In two short chapters we watch Job’s life fall apart— his family, his wealth, and his health. Job wrestled to reconcile God’s justice with his own personal suffering, because it’s clear he had done nothing wrong. We read in Job 1:8 that Job was “a man of perfect integrity, who [feared] God.” Job’s story challenges Western ideas that are basically “Christian karma”— that if we’re good, God will be good to us, and if we’re experiencing suffering it’s because of something wrong we did.
The mental anguish revealed in the subsequent dialogue is not grief over loss of Job’s possessions, rather grief over his perceived abandonment by God. The ironic thing is, in his wrestling, Job was closer to Yahweh than He had ever been before.
The hard truth is God allows suffering for His purposes. We see no better example of this than in the life, death, and resurrection of Jesus— the Suffering Servant. Jesus told his disciples about the necessary suffering He would endure for our ultimate good yet, in their finite minds, they could not grasp the big picture. However, Jesus willingly took the cup of the Father’s wrath to satisfy the merited penalty for our sins. There on the cross, He experienced the unimaginable grief of actual abandonment, as His holy Father turned His back on Him.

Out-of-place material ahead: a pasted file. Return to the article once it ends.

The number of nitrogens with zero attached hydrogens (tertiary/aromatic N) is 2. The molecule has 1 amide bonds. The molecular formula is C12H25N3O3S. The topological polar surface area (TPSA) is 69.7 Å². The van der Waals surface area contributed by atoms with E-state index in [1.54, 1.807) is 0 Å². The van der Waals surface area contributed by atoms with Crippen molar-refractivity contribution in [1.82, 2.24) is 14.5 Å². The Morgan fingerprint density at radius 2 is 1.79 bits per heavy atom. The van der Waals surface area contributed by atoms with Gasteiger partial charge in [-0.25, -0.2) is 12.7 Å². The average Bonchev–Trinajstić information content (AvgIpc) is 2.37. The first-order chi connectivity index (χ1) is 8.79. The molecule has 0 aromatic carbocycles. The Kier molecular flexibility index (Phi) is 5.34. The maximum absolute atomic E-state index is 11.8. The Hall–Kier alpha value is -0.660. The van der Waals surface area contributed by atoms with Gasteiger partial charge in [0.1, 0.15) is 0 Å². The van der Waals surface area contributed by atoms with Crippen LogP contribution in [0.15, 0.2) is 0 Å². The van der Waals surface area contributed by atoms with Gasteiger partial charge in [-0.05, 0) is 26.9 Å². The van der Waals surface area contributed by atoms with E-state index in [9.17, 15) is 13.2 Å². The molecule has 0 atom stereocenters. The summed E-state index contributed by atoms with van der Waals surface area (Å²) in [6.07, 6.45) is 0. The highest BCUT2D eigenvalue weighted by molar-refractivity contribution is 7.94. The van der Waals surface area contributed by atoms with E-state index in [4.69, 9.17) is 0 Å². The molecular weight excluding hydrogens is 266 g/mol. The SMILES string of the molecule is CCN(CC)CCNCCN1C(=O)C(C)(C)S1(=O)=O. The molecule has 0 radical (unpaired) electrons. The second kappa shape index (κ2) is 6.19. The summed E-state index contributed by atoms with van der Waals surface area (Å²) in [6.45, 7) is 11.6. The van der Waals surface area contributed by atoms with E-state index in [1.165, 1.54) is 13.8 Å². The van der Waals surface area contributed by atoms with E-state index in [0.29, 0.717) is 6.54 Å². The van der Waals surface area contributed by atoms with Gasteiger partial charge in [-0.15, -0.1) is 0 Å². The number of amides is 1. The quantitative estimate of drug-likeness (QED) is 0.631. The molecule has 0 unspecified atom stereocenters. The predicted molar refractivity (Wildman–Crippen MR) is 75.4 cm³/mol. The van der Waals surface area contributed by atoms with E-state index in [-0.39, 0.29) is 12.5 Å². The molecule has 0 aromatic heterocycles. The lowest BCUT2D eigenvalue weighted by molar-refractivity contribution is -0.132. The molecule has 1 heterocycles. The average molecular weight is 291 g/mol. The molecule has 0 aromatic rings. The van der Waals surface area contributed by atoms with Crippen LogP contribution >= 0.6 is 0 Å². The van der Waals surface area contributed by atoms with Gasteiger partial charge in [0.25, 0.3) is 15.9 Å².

Jesus was forsaken by God so you and I wouldn’t have to be. Even on our darkest days, we have this hope: nothing “will be able to separate us from the love of God that is in Christ Jesus” (Romans 8:39).
Friend, what suffering are you enduring right now? A heath diagnosis? A financial crisis? The death of a loved one or loss of a relationship? Like Job, are you sitting in the dust of despair?
In our finite minds, we cannot grasp the big picture of what God is doing. Regardless, we can choose to rest in the truth that He is unchanging and unfailing.
God is still good.
God is still present.
God is still working for your good and His glory in every situation.
Looking back I can see that God was with me, even in the ashes of my parents’ divorce. He has been with me through many more suffering since, and He will be with me in the sufferings to come. The same is true for you— He never leaves us nor forsakes us. And, unlike Job’s condemning friends, He comforts us in all our troubles (2 Corinthians 1:3).
God does not despise our wrestling, but in the end He desires our trust. We won’t always understand God’s ways, but we can willingly submit like Jesus did— saying, “Not my will, but yours be done.”
Memory verse: “For I am convinced that neither death nor life, neither angels nor demons, neither the present nor the future, nor any powers, neither height nor depth, nor anything else in all creation, will be able to separate us from the love of God that is in Christ Jesus our Lord.” Romans 8:38-39 NIV